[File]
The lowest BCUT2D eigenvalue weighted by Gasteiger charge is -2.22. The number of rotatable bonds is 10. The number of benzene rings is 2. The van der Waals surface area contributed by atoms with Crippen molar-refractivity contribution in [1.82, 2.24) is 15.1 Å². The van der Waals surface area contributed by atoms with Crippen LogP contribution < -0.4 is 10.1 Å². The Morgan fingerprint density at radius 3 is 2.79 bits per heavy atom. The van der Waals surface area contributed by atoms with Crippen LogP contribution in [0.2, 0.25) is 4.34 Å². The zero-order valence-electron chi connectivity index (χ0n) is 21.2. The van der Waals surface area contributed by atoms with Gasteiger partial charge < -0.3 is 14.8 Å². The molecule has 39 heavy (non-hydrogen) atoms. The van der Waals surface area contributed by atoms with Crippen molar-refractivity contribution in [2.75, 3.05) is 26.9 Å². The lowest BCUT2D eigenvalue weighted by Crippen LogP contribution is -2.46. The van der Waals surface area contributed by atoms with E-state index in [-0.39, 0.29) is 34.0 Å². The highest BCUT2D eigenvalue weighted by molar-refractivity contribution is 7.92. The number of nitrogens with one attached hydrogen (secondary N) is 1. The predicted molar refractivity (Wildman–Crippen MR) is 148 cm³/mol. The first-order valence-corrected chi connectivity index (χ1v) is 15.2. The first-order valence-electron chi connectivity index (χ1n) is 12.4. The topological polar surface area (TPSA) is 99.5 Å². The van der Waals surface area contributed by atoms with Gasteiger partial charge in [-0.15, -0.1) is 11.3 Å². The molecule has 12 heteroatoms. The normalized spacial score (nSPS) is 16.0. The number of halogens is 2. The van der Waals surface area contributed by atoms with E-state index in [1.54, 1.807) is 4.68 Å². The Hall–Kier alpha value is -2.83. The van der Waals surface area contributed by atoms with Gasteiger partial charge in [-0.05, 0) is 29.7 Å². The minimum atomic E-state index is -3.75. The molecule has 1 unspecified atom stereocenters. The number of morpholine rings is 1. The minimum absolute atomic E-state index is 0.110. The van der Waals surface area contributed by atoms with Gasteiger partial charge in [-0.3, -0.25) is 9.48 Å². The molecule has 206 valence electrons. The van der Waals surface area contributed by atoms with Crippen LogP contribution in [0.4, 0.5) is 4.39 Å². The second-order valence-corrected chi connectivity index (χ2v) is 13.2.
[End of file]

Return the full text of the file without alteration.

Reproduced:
The lowest BCUT2D eigenvalue weighted by Gasteiger charge is -2.22. The number of rotatable bonds is 10. The number of benzene rings is 2. The van der Waals surface area contributed by atoms with Crippen molar-refractivity contribution in [1.82, 2.24) is 15.1 Å². The van der Waals surface area contributed by atoms with Crippen LogP contribution < -0.4 is 10.1 Å². The Morgan fingerprint density at radius 3 is 2.79 bits per heavy atom. The van der Waals surface area contributed by atoms with Crippen LogP contribution in [0.2, 0.25) is 4.34 Å². The zero-order valence-electron chi connectivity index (χ0n) is 21.2. The van der Waals surface area contributed by atoms with Gasteiger partial charge < -0.3 is 14.8 Å². The molecule has 39 heavy (non-hydrogen) atoms. The van der Waals surface area contributed by atoms with Crippen molar-refractivity contribution in [2.75, 3.05) is 26.9 Å². The lowest BCUT2D eigenvalue weighted by Crippen LogP contribution is -2.46. The van der Waals surface area contributed by atoms with E-state index in [-0.39, 0.29) is 34.0 Å². The highest BCUT2D eigenvalue weighted by molar-refractivity contribution is 7.92. The number of nitrogens with one attached hydrogen (secondary N) is 1. The predicted molar refractivity (Wildman–Crippen MR) is 148 cm³/mol. The first-order valence-corrected chi connectivity index (χ1v) is 15.2. The first-order valence-electron chi connectivity index (χ1n) is 12.4. The topological polar surface area (TPSA) is 99.5 Å². The van der Waals surface area contributed by atoms with Gasteiger partial charge in [-0.15, -0.1) is 11.3 Å². The molecule has 12 heteroatoms. The normalized spacial score (nSPS) is 16.0. The number of halogens is 2. The van der Waals surface area contributed by atoms with E-state index in [1.54, 1.807) is 4.68 Å². The Hall–Kier alpha value is -2.83. The van der Waals surface area contributed by atoms with Gasteiger partial charge in [-0.05, 0) is 29.7 Å². The minimum atomic E-state index is -3.75. The molecule has 1 unspecified atom stereocenters. The number of morpholine rings is 1. The minimum absolute atomic E-state index is 0.110. The van der Waals surface area contributed by atoms with Gasteiger partial charge in [-0.3, -0.25) is 9.48 Å². The molecule has 206 valence electrons. The van der Waals surface area contributed by atoms with Crippen LogP contribution in [0.4, 0.5) is 4.39 Å². The second-order valence-corrected chi connectivity index (χ2v) is 13.2.